Introducing your second brain…the gut!
Is there really a second brain?
Have you ever felt nausea before a performance, gut-wrenching sadness, or anticipatory butterflies in your stomach? The old sayings of not ignoring a ‘gut feeling,’ or going with a ‘gut instinct’ seem to infer that the gut itself has some knowledge or insight. The gut is undeniably sensitive to a person’s thoughts and emotions.
Indeed, the lining of the gut has been labelled the ‘second brain’ due to a growing body of scientific knowledge about the links between digestion, the microbiome (millions of bacteria that largely reside in the gut) and a person’s mood, thinking and health.
The gut-brain axis
The brain and the gut are connected physically through millions of nerves, most notably the vagus nerve. They are also connected biochemically through hormones and neurotransmitters. The ‘second brain’ label actually refers to the ‘enteric nervous system’ (ENS), which is a collection of millions of nerve cells residing in the gastrointestinal tract. Whilst the ENS does not ‘think’ like the actual brain, it does send chemical signals back and forth or ‘talks’ with the brain, so there is a bi-directional flow of information. This communication is known as the ‘gut-brain axis.’
How does gut health affect the brain?
These chemical messages can be affected by the bacteria that reside in the microbiome. The microbiome is populated by healthy and beneficial bacteria that support wellbeing and brain function, but it also contains viruses, fungi and other bacteria that can be harmful or toxic.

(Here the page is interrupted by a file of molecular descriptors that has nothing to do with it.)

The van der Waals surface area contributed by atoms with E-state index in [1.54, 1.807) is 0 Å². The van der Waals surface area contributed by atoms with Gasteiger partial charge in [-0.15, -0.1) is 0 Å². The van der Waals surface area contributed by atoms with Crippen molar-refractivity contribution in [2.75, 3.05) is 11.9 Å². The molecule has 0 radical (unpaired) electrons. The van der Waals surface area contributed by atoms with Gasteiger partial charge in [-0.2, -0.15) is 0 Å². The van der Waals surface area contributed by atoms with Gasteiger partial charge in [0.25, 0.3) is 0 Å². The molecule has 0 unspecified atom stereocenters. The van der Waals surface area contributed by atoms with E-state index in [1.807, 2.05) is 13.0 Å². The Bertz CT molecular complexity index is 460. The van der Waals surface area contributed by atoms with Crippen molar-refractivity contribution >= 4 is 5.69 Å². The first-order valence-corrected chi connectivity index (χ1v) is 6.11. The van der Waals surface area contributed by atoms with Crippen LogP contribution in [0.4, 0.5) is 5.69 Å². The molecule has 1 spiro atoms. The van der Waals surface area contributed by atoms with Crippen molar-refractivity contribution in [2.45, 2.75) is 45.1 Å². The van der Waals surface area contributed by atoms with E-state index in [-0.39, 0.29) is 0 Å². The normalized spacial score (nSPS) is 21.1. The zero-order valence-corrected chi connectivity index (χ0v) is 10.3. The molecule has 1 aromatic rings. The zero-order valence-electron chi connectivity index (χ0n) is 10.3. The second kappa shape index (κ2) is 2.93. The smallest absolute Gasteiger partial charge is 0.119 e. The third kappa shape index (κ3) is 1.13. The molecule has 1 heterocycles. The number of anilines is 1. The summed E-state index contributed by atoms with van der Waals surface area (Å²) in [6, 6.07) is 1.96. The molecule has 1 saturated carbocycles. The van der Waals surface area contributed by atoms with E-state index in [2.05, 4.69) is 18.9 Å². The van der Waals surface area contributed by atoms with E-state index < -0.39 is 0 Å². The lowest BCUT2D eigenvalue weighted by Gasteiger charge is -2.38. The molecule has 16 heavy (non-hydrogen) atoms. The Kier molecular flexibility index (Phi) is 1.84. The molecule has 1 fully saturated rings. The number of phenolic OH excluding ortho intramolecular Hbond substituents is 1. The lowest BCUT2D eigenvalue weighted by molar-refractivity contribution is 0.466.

Research into this area suggests that an imbalance or overgrowth of the unhealthy bacteria in the microbiome can trigger immunity overreactions and lead to inflammation, harming a person’s physical health and brain functioning.
The two-way flow of signals from the brain to the gut means that gut irritation or poor gut health can be the result of – or indeed the cause of – mental distress or poor mental health. Poor gut health can also impact on cognitive function leading to impairments such as slow thinking, poor focus and memory issues.
Promoting a healthy gut
Studies focused on understanding how food impacts the microbiome point to diet as a key way to prevent, minimise or revert mental health issues or poor cognitive function caused by microbiome imbalance.
To ensure that your microbiome, and therefore your brain and body, are functioning as well as possible, you need to promote and nurture the healthy bacteria in your gut and digestive tract. Experts suggest that a healthy, well-balanced diet is the key. Avoid foods that are sugary, processed, fried and high in saturated fats.
Catherine Brandon, Genazzano Institute